Client: Chicago Community Trust


DECATUR, Ill. (NEXSTAR) — They can be found dotted around Decatur.

Vacant, blighted homes that have been rotting for years.

The city slowly takes ownership of them, choosing to rebuild or demolish them, but the process often takes years.

That process begins with someone falling behind on their taxes.

If someone fails to pay their taxes, anybody — including out of state companies — can buy them during a tax sale. They are called tax buyers.

“Sight unseen, they don’t really know the properties,” Decatur Deputy City Manager Jon Kindseth said.

Kindseth says its not uncommon for property owners to abandon their homes once they learn someone has bought their taxes. Once that happens, it becomes difficult to untangle who is actually responsible for the property, but when the properties become vacant, the tax buyer can step in to care for the property. Some do just that.

“We know, the good tax buyers from the bad ones,” Kindseth said.

The “bad ones” he is referring to are the ones that don’t care for the property at all. They don’t need to. After four years they take steps to void the deal thanks to what’s called a “sale in error loophole.” The tax buyer essentially returns the rights they have to the deed, and in turn gets all their money they initially spent on the taxes, plus interest. State law allows those interest rates to go up to nine percent. After four years, that can amount to up to a 41 percent profit

“At the end of it, they’ll go back to the county trustee and say, I want my sale and error, I want my money back because that property is crappy, you know, it hasn’t been maintained for three or four years,” Kindseth said. “Well, of course.”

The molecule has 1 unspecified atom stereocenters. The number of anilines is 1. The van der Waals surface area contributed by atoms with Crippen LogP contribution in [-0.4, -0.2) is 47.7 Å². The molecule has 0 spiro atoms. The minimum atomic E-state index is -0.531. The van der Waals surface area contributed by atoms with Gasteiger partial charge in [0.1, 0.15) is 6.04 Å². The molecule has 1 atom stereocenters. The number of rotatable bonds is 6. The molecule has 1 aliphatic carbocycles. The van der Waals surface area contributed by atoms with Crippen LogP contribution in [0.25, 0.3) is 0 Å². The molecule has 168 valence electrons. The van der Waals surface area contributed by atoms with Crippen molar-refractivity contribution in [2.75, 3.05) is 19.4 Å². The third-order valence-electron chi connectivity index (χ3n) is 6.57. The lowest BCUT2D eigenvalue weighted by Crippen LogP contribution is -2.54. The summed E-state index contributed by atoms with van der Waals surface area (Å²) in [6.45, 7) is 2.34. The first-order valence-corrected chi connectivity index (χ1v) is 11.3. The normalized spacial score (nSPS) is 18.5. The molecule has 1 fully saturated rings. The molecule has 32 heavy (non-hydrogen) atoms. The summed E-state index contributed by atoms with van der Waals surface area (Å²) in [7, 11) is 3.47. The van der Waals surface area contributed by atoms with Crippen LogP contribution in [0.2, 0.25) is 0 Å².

When houses remain vacant for that long, they can lead to big problems for neighbors, as well.

Beyond just being a general eye sore, the uncared for homes, like one on the northwest side of Decatur, can become infested by animals.

“When they started cleaning up that house, we got a lot of stray cats, they like to live under my porch now,” Briana Staley, a Decatur resident who lives across the street from a home that has been vacant for years. “And I was dealing with a mouse infestation that was absolutely terrible.”

People all over Decatur have stories just like hers.

And it’s not surprising, given how many properties get caught up in this legal loophole.

200 to 300 every single year. And so in some years, it’s going to be the same ones as the previous year.

Lawmakers are considering changes to the laws around tax buying. They are focusing on closing the loophole that let’s tax buyers take advantage of the system. A bill filed in the Senate would shorten the length of time a tax buyer can hold onto the taxes before requesting a sale in error. Instead of four years, the proposal would shorten it to one year.

Cities including Decatur and Peoria are on board with these proposals. They hope by clearing up the process, then properties can be turned around quicker, whether it be by fixing it up, or by demolishing and starting over.

“Hopefully, there’ll be some houses that are still worth rehabbing,” Kindseth said. “Or even if it is a demolition, at least, we get to demo it after three to four years, as opposed to having to suffer with that in our community for five, six, seven years.”